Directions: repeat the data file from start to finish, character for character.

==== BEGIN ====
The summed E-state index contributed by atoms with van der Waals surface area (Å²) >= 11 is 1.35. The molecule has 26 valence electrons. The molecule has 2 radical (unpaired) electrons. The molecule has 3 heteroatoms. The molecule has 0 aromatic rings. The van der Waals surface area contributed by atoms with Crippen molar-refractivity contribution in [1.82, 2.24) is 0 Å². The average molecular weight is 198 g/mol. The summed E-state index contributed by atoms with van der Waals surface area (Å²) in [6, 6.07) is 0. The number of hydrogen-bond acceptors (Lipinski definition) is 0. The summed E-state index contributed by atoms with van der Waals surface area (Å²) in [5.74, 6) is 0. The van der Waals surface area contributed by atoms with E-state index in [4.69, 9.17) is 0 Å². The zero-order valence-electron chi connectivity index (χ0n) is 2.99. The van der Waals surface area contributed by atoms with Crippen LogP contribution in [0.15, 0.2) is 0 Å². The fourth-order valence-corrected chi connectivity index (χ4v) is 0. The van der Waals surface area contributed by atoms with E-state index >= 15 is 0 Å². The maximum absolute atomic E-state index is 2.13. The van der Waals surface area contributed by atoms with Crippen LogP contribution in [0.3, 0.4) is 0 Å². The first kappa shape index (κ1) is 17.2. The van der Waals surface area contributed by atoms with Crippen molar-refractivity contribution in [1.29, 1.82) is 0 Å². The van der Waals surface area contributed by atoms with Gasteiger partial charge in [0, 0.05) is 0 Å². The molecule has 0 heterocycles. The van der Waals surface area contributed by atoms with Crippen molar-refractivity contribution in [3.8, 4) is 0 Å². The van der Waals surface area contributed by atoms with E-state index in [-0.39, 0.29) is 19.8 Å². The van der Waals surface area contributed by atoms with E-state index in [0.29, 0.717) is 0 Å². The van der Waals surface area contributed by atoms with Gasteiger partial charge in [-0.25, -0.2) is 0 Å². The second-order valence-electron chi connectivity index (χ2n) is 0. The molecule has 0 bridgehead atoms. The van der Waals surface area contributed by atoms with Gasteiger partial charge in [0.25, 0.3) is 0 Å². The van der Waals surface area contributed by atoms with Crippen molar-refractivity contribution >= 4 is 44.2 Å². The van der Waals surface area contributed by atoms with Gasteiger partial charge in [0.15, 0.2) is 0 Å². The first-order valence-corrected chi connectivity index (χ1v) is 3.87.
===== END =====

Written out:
The summed E-state index contributed by atoms with van der Waals surface area (Å²) >= 11 is 1.35. The molecule has 26 valence electrons. The molecule has 2 radical (unpaired) electrons. The molecule has 3 heteroatoms. The molecule has 0 aromatic rings. The van der Waals surface area contributed by atoms with Crippen molar-refractivity contribution in [1.82, 2.24) is 0 Å². The average molecular weight is 198 g/mol. The summed E-state index contributed by atoms with van der Waals surface area (Å²) in [6, 6.07) is 0. The number of hydrogen-bond acceptors (Lipinski definition) is 0. The summed E-state index contributed by atoms with van der Waals surface area (Å²) in [5.74, 6) is 0. The van der Waals surface area contributed by atoms with E-state index in [4.69, 9.17) is 0 Å². The zero-order valence-electron chi connectivity index (χ0n) is 2.99. The van der Waals surface area contributed by atoms with Crippen LogP contribution in [0.15, 0.2) is 0 Å². The fourth-order valence-corrected chi connectivity index (χ4v) is 0. The van der Waals surface area contributed by atoms with E-state index >= 15 is 0 Å². The maximum absolute atomic E-state index is 2.13. The van der Waals surface area contributed by atoms with Crippen LogP contribution in [0.3, 0.4) is 0 Å². The first kappa shape index (κ1) is 17.2. The van der Waals surface area contributed by atoms with Crippen molar-refractivity contribution in [1.29, 1.82) is 0 Å². The van der Waals surface area contributed by atoms with Gasteiger partial charge in [0, 0.05) is 0 Å². The molecule has 0 heterocycles. The van der Waals surface area contributed by atoms with Crippen molar-refractivity contribution in [3.8, 4) is 0 Å². The van der Waals surface area contributed by atoms with E-state index in [-0.39, 0.29) is 19.8 Å². The van der Waals surface area contributed by atoms with E-state index in [0.29, 0.717) is 0 Å². The van der Waals surface area contributed by atoms with Gasteiger partial charge in [-0.25, -0.2) is 0 Å². The second-order valence-electron chi connectivity index (χ2n) is 0. The molecule has 0 bridgehead atoms. The van der Waals surface area contributed by atoms with Gasteiger partial charge in [0.25, 0.3) is 0 Å². The van der Waals surface area contributed by atoms with Crippen molar-refractivity contribution >= 4 is 44.2 Å². The van der Waals surface area contributed by atoms with Gasteiger partial charge in [0.15, 0.2) is 0 Å². The first-order valence-corrected chi connectivity index (χ1v) is 3.87.